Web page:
The mother elephant also took a few steps forward and blew out a large amount of air from her trunk, as a kind of warning to me. “Stay calm Simba” I heard Kebo say to me softly, and I gently nodded my understanding. Soon the adult elephant was also smelling me all over, while the baby elephant was rubbing its back against me, and I slowly held out my hand, which the adult elephant smelt, and she let me run her hand along her trunk, as I talked softly to her in Swahili.

Eventually, she turned away, giving a small sound to let her offspring know that it was time to go, and they disappeared into the shrublands, while I just sat where I was stunned at what had just happened. “Simba, I got all of that on camera, that was incredible, I have never seen a wild adult elephant approach a human like that before, and even let her little one play with you too” Jabari said to me.

“Yes, it was pretty amazing eh” I commented calmly, smiling broadly as I remember the experience over and over in my mind, and we sat there in silence watching the sun get lower in the western horizon, signalling the end of yet another wonderful day on Kilimanjaro, Tanzania.

The End

Copyright January 2019 Preston Wigglesworth All Rights are Reserved
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Awesome chapter. Great to see Jacob concord his injury and climb Kilimanjaro again. I loved the scene with the elephants.

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Excellent chapter, I’m glad to see that Jacob has decided to not let the prosthetic foot get in the way of the rest of his life. He’s decided that he’s going to conquer Mt Kilimanjaro again and he’s going with two other guys he has known most of his life, one is his Swahili brother the other is the friend of Jabari. This was a great story of preservation and determination, Jacob was young when he started climbing mountains with his uncle who is a Major in the Australian Army. Thank you for the great story.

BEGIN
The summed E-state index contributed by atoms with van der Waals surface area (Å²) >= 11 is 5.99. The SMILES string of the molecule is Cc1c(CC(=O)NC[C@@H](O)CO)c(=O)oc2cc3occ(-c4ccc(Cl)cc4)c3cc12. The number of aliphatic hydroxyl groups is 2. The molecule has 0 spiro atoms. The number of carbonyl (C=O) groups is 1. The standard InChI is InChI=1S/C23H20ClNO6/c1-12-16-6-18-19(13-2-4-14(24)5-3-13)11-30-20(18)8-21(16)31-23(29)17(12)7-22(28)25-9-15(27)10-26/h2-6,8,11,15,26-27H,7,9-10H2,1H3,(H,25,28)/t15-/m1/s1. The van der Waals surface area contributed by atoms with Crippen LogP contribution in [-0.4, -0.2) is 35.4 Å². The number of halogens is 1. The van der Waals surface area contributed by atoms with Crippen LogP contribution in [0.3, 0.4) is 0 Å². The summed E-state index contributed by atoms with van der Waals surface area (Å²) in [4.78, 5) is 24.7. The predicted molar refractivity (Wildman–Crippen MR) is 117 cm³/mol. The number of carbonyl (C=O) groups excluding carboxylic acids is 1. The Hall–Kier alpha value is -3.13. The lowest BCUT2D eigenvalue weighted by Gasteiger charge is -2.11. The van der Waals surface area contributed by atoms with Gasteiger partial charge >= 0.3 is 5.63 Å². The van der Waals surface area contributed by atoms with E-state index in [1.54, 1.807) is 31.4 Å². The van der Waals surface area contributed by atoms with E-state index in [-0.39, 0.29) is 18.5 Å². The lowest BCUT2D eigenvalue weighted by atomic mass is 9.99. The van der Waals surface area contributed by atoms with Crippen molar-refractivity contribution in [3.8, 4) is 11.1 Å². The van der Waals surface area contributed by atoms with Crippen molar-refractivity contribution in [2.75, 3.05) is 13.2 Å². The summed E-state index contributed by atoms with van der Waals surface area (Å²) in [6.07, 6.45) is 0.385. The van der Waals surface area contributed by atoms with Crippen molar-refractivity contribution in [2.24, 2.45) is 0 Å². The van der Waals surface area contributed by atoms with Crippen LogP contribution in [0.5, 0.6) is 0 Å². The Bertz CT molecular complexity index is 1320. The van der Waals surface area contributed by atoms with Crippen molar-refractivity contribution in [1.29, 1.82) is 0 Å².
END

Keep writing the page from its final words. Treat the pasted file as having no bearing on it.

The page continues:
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Excellent chapter. I hope that you have a new story that you are going to have online soon or another part to this story. I have really enjoyed reading this story it has been amazing and entertaining. My thanks to you again for keeping us at the edge of our seats  the whole time. More PLEASE

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An absolute joy to read and I will miss this story.  Well done amd kudos to you sir

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As usual, a great well written story. Are you going forward with Aussie Pioneers or letting it rest a while?

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49 minutes ago, JCtoGO2 said:

As usual, a great well written story. Are you going forward with Aussie Pioneers or letting it rest a while?

Thanks.

just waiting on my other editor to get the next batch of chapters edited.

unfortunately he is a long way away and at a different time zone than me, so I have to wait..

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12 hours ago, quokka said:

Thanks.

just waiting on my other editor to get the next batch of chapters edited.

unfortunately he is a long way away and at a different time zone than me, so I have to wait..

It is good to see that story is progressing. I like it very much

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Agh, the end?  But surely he’s got more to do?

 

Great story Quoka - thankyou 

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7 hours ago, mutch71 said:

Agh, the end?  But surely he’s got more to do?

 

Great story Quoka - thankyou 

Your Welcome 

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I loved the captivating story line and I'm glad the "tragedy" was not death, I feared it might be Jacob or his uncle Nat In the beginning, this was a great story and the end was a great way to tell his story of continuing to hike even after a tragic loss of his foot and acquiring a prosthetic limb... awesome! Looking forward to ready the next story Quokka, you are an excellent writer... thanks again ...

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8 hours ago, Gentryville said:

I loved the captivating story line and I'm glad the "tragedy" was not death, I feared it might be Jacob or his uncle Nat In the beginning, this was a great story and the end was a great way to tell his story of continuing to hike even after a tragic loss of his foot and acquiring a prosthetic limb... awesome! Looking forward to ready the next story Quokka, you are an excellent writer... thanks again ...

Thanks Deana

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Another great story.  Thanks again for sharing your talent with us.  I look forward to many more of your stories.  All the best to you Quokka.